When I see the news in TV it embarasses me that the true effects of climate change in my country are only seldomky to be seen. Weather reports indicate again nice and dry weather although the lands would just require 2 or 3 weeks of continuous rain. This effectively means that the drought which commenced in April 2018 continues in large areas of Germany. The featured photo above of a lake looks seemingly nice, but something is wrong because the reeds are not standing in water anymore as usual, instead you see a new created sandy beach due to missing rain.
Desertificating bank of Bernsteinsee / Amberlake near Prenden, Brandenburg
Now also ecological borderland – view on German Frankfurt/Oder from Polish Slubice
On the last photo you should see normally the river Oder being the borderline of Germany and Poland here. But instead we just observe a predominant huge sandbank which made the river simply vanishing to nearly nothing optically on this not modified picture. Well, the river is still there behind the sandbank but with much less water than normally. Now, I can imagine why deserts are growing worldwide.
All photos here just actual messengers of the ongoing climate change shot in Eastern-Germany, August 2019.
An unplanned road trip to somewhere else finally led me to an old charming small city named Beeskow in Brandenburg (approx. 50 km South-Eastern of Berlin) which was founded in the 13th century. Fortunately great parts of the medieval city wall with now open gates and the usual guarding towers do still exist and really deliver a vivid and direct impression of times passed by.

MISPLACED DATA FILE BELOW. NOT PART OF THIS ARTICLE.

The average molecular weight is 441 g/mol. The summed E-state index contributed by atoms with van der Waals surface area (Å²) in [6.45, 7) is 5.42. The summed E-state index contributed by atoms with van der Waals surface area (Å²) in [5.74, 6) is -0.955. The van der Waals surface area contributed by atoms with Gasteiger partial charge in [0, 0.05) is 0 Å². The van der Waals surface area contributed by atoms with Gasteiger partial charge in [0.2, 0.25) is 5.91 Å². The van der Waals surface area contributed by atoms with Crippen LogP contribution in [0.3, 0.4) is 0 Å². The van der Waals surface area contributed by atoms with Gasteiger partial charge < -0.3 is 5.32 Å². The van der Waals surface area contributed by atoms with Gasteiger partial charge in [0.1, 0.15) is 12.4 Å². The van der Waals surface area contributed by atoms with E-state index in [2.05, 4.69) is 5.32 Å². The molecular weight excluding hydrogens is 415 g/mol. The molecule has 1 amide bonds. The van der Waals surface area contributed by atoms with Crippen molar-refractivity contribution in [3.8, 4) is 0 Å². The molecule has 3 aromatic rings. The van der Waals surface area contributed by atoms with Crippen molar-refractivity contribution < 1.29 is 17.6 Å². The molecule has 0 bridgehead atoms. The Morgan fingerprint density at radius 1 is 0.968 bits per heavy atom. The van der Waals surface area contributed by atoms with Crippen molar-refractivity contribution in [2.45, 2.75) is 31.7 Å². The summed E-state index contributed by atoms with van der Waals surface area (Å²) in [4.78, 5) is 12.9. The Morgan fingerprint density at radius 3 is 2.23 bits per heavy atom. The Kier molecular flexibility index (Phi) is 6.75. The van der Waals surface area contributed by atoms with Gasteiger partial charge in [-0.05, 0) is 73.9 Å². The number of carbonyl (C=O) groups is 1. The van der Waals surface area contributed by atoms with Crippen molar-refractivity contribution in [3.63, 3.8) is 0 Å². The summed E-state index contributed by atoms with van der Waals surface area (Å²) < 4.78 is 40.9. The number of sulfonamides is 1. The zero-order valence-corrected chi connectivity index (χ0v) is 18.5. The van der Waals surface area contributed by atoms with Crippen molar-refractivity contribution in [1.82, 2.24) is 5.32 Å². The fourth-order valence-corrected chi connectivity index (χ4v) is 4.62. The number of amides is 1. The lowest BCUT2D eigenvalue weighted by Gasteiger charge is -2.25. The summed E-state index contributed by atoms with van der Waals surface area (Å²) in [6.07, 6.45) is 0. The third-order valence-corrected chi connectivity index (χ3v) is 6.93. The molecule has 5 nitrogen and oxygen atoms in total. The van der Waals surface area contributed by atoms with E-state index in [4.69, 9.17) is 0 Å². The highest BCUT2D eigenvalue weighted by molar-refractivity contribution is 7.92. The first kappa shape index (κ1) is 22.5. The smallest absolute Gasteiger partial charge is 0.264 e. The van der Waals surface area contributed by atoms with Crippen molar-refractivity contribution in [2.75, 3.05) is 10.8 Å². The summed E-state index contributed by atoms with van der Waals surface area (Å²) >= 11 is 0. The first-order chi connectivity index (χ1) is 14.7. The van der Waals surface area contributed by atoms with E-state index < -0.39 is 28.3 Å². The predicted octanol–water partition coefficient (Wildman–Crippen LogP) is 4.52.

Northern city gate leading to Storkow
View on St. Mary’s Church, 15th century, red brick Gothic style
Nice walk along the city wall
Urban scenery near the market-place
Stork Tower, 14th century
The beekeeper’s store in town
Description of the town from 17th century in ancient German:
“Besekau / An der Spree / 5. Meilen von der Chur-Brandeburgischen Vestung Beytzen / der Peyze und 3. Meilen von Fürstenwald gelegen / ein Städtlein / so albereit zur Nideren Laußnitz in der Land-Tafel gezogen wird; aber noch Brandeburgisch gestalt auch alhie ein Churfürstlich Hauß und Ampt ist. Es ligen herumb Storkaw / Mulrose / nahend Franckfurt / Schlaube / Mertensdorff / zur Fehre / Ledeleben / etc. so alle für etwas sonderbares gezeichnet werden; wir aber davon fast nichts zu berichten finden.” (Topographia Electoratus Brandenburgici et Ducatus Pomeraniae, Merian, Frankfurt am Main, 1652, p. 30)
P. S. The medieval author of 17th century was really looking here for something extraordinary but could not find it however in the small and charming city.
In our neighbourhood at home one of our favourite trails for hiking leads through Briese Valley / Briesetal near the Northern gates of Berlin. The Briese is a small, not very long river flowing mostly in a glacial groover. Here you may find a wild alder swamp forest, beaver dams and marshland in quite original condition. During our recent visit nature has rested still in winter mode but at least some green to be admired on the watersurface.The nicest part of this trail starts at the village of Briese in the direction of Zühlsdorf over a distance of around 6 km. There it is possible to make a rest at a nice old forester’s lodge in the woods where you get small snacks (such as homemade deer sausage) and drinks during the weekend all year round and then go back on the other riverside with different views, a nice roundtrip of approx. 12 km.
Jo’s Monday walk : Natural beauty at Fonte Filipe